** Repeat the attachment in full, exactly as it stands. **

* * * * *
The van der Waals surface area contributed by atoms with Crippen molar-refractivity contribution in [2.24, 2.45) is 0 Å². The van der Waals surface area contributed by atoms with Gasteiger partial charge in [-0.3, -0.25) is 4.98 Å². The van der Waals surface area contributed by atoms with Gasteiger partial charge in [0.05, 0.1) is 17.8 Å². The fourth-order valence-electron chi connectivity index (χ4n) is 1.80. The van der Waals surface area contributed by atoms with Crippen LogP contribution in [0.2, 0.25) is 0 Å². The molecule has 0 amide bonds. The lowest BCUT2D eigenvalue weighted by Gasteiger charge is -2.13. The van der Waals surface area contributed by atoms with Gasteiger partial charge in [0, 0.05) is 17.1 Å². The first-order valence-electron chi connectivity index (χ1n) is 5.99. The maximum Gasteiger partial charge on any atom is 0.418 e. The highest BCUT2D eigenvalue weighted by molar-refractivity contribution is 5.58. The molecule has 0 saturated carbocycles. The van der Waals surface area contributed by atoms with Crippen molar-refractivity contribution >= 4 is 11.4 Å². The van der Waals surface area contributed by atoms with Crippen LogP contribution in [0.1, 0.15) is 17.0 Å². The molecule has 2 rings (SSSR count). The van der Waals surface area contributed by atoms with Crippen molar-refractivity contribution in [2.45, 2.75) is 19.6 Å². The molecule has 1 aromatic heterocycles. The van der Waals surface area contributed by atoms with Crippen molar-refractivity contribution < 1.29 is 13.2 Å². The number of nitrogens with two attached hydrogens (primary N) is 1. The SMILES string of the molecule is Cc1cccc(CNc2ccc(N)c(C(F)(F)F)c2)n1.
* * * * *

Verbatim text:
The van der Waals surface area contributed by atoms with Crippen molar-refractivity contribution in [2.24, 2.45) is 0 Å². The van der Waals surface area contributed by atoms with Gasteiger partial charge in [-0.3, -0.25) is 4.98 Å². The van der Waals surface area contributed by atoms with Gasteiger partial charge in [0.05, 0.1) is 17.8 Å². The fourth-order valence-electron chi connectivity index (χ4n) is 1.80. The van der Waals surface area contributed by atoms with Crippen LogP contribution in [0.2, 0.25) is 0 Å². The molecule has 0 amide bonds. The lowest BCUT2D eigenvalue weighted by Gasteiger charge is -2.13. The van der Waals surface area contributed by atoms with Gasteiger partial charge in [0, 0.05) is 17.1 Å². The first-order valence-electron chi connectivity index (χ1n) is 5.99. The maximum Gasteiger partial charge on any atom is 0.418 e. The highest BCUT2D eigenvalue weighted by molar-refractivity contribution is 5.58. The molecule has 0 saturated carbocycles. The van der Waals surface area contributed by atoms with Crippen molar-refractivity contribution >= 4 is 11.4 Å². The van der Waals surface area contributed by atoms with Crippen LogP contribution in [0.1, 0.15) is 17.0 Å². The molecule has 2 rings (SSSR count). The van der Waals surface area contributed by atoms with Crippen molar-refractivity contribution in [2.45, 2.75) is 19.6 Å². The molecule has 1 aromatic heterocycles. The van der Waals surface area contributed by atoms with Crippen molar-refractivity contribution < 1.29 is 13.2 Å². The number of nitrogens with two attached hydrogens (primary N) is 1. The SMILES string of the molecule is Cc1cccc(CNc2ccc(N)c(C(F)(F)F)c2)n1.